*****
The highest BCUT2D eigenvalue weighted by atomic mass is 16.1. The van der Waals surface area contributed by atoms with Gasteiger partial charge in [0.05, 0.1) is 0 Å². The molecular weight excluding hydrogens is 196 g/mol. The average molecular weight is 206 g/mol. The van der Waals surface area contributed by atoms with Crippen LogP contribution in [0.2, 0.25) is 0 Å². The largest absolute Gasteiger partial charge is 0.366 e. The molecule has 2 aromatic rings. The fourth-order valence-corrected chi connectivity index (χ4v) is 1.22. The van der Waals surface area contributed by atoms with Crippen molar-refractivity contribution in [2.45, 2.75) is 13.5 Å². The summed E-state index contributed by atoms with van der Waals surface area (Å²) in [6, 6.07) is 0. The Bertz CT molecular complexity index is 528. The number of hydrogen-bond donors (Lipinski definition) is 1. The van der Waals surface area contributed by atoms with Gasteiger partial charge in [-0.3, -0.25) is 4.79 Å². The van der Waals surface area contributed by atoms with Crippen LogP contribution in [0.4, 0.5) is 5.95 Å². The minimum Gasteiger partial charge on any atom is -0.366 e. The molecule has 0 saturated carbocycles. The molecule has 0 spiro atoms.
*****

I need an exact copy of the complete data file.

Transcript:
The highest BCUT2D eigenvalue weighted by atomic mass is 16.1. The van der Waals surface area contributed by atoms with Gasteiger partial charge in [0.05, 0.1) is 0 Å². The molecular weight excluding hydrogens is 196 g/mol. The average molecular weight is 206 g/mol. The van der Waals surface area contributed by atoms with Crippen LogP contribution in [0.2, 0.25) is 0 Å². The largest absolute Gasteiger partial charge is 0.366 e. The molecule has 2 aromatic rings. The fourth-order valence-corrected chi connectivity index (χ4v) is 1.22. The van der Waals surface area contributed by atoms with Crippen molar-refractivity contribution in [2.45, 2.75) is 13.5 Å². The summed E-state index contributed by atoms with van der Waals surface area (Å²) in [6, 6.07) is 0. The Bertz CT molecular complexity index is 528. The number of hydrogen-bond donors (Lipinski definition) is 1. The van der Waals surface area contributed by atoms with Gasteiger partial charge in [-0.3, -0.25) is 4.79 Å². The van der Waals surface area contributed by atoms with Crippen LogP contribution in [0.4, 0.5) is 5.95 Å². The minimum Gasteiger partial charge on any atom is -0.366 e. The molecule has 0 saturated carbocycles. The molecule has 0 spiro atoms.